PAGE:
She's Out Of Friends

Young, striking and powerful, Jamie Tarses has embodied the glamorous face of the media business since she was appointed president of ABC Entertainment three years ago. She had invented a new species of television show: souffle-light comedies peopled with stunning young apartment dwellers. She could have easily been a character on "Friends," the hit show she developed in an earlier stint at NBC. At ABC she quickly confirmed her reputation as a hit maker, green-lighting "Dharma & Greg" and "The Practice."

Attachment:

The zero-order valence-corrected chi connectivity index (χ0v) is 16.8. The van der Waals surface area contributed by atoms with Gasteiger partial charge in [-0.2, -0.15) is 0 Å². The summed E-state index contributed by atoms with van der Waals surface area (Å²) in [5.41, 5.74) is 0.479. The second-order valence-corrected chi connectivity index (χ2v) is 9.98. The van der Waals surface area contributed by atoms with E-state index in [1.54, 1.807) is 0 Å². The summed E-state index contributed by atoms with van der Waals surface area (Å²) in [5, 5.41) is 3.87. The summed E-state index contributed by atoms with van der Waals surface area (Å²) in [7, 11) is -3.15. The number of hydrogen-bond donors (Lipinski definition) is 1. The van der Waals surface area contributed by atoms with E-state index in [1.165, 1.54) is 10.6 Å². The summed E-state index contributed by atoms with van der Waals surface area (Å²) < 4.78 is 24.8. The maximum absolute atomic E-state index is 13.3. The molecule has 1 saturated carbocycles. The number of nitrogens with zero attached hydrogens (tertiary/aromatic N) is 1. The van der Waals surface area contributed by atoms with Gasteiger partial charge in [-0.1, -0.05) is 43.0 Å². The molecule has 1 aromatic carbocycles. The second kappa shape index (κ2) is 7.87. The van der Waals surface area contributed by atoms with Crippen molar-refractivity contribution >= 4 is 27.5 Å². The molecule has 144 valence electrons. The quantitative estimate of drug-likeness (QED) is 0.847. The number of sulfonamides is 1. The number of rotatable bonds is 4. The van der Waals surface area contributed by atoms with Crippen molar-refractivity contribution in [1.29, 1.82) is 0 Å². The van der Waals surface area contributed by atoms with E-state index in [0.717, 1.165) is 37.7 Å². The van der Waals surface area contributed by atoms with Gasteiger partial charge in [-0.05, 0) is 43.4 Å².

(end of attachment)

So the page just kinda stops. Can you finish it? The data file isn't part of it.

Despite her phenomenal success--she was 32 when she got the ABC job--Tarses has been dogged by stories about her volatile workplace behavior all along. She was politically clumsy with her bosses and prone to poor judgment. ABC quickly installed Stu Bloomberg, a seasoned ABC executive, as her boss, undercutting her position. Nights on the town with stars like Matthew Perry made her a gossip-column staple. And those repeated missteps prompted countless rumors of her imminent dismissal from ABC. Finally last week, in a denouement every bit as turbulent as her three-year tenure, Jamie Tarses's career as a network executive did come tumbling down. And by the end, Tarses embodied a larger story, one of chaos and turmoil at ABC. She believed her responsibilities were further eroded by a merger over the summer that forced her to report to a bitter rival--and confused Hollywood about ABC's chain of command. The messy affair is unfolding at the worst possible time for the embattled network, just weeks before the crucial fall season begins. ABC is mired in third place in the ratings and could use more hits. The broadcaster is being heavily scrutinized by corporate parent Walt Disney Co., which is under pressure to make its $19 billion acquisition of the network pay off. To save money, Disney has ordered layoffs and is moving much of ABC's operations from New York to L.A., adding to the sense of upheaval permeating the network.